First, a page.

Don't be surprised if you're driving through the Bay of Plenty at about 11am and spot a bald-headed man dressed in a frock with heels and sipping a bloody mary from his balcony.
Richard O'Brien could also be belting out his favourite song, Super Heroes, from his Rocky Horror play as he rehearses for his show at The Founders Theatre next March to celebrate his 70th birthday and newly awarded citizenship.
He will also be slipping into those well-worn heels again.
After receiving New Zealand citizenship last night in Hamilton following a two-year campaign to allow him to bypass the age rules, the flamboyant and self-named "tran-dad" (granddad-of-one) said he now felt complete.
His brother and sister live in the Bay of Plenty, one of his sons Joshua in Wellington, and now he can call himself a Kiwi too.
"I always felt I was a Kiwi so it's nice to truly be one," the father of three said.
The musical maestro moved to New Zealand with his parents in 1952 and spent his teenage years and early 20s in Hamilton and Tauranga. But a one-year working holiday to the UK turned into 40 years.
He now splits his time between London and New Zealand but is hoping he will soon be living up to 10 months a year in New Zealand.
In between trying to turn Gilbert Sheldon's comic strip The Fabulous Furry Freak Brothers into a musical during his current visit, the flamboyant playwright plans to track down a lamington - something which he hasn't set eyes on since he was growing up in New Zealand.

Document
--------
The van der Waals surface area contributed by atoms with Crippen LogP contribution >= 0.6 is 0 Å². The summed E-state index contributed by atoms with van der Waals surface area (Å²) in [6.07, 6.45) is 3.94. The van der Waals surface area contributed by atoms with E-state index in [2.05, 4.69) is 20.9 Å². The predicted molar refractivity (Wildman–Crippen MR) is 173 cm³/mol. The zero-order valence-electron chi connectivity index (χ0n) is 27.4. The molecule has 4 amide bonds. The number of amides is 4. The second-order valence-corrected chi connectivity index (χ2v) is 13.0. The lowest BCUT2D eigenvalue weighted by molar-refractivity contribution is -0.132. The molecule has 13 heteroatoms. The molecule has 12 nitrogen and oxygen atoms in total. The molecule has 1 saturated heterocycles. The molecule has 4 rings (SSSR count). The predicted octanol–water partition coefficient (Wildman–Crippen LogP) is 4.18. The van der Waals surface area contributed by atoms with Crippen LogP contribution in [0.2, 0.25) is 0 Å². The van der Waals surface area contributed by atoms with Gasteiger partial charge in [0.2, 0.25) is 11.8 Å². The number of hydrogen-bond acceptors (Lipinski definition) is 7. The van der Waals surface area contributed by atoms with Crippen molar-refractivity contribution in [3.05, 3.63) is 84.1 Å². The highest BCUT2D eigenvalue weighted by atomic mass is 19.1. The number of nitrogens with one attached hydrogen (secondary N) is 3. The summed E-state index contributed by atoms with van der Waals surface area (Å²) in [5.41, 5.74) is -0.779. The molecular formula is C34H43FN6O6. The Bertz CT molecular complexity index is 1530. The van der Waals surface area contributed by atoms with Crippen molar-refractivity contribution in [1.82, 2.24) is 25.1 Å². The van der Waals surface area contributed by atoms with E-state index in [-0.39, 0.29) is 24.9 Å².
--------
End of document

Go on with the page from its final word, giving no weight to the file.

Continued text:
He may also dabble into the political arena by trying to raise awareness of nice thick toilet paper.
"New Zealanders are sorely let down in the toilet paper department. New Zealanders want comfort and dignity ... we are being taken for a ride with toilet tissue."
Although he spends most his time in the Bay of Plenty, O'Brien specifically asked for the citizenship to be in Hamilton - the city in which a bronze statue of the Riff Raff creator has been standing on Victoria St since 2004.
It is in that very spot he spent hours watching horror and science fiction films at the Embassy Theatre.
O'Brien will be making an appearance at the opening of the Hamilton Gardens Arts Festival on February 17 where The Rocky Horror Show movie will be screening and a one off-show at Hamilton's Founders Theatre on March 17. Tickets are $40 and all proceeds will be donated to Starship children's hospital.
"Catch me while you can ... it may well be my last performance," he said.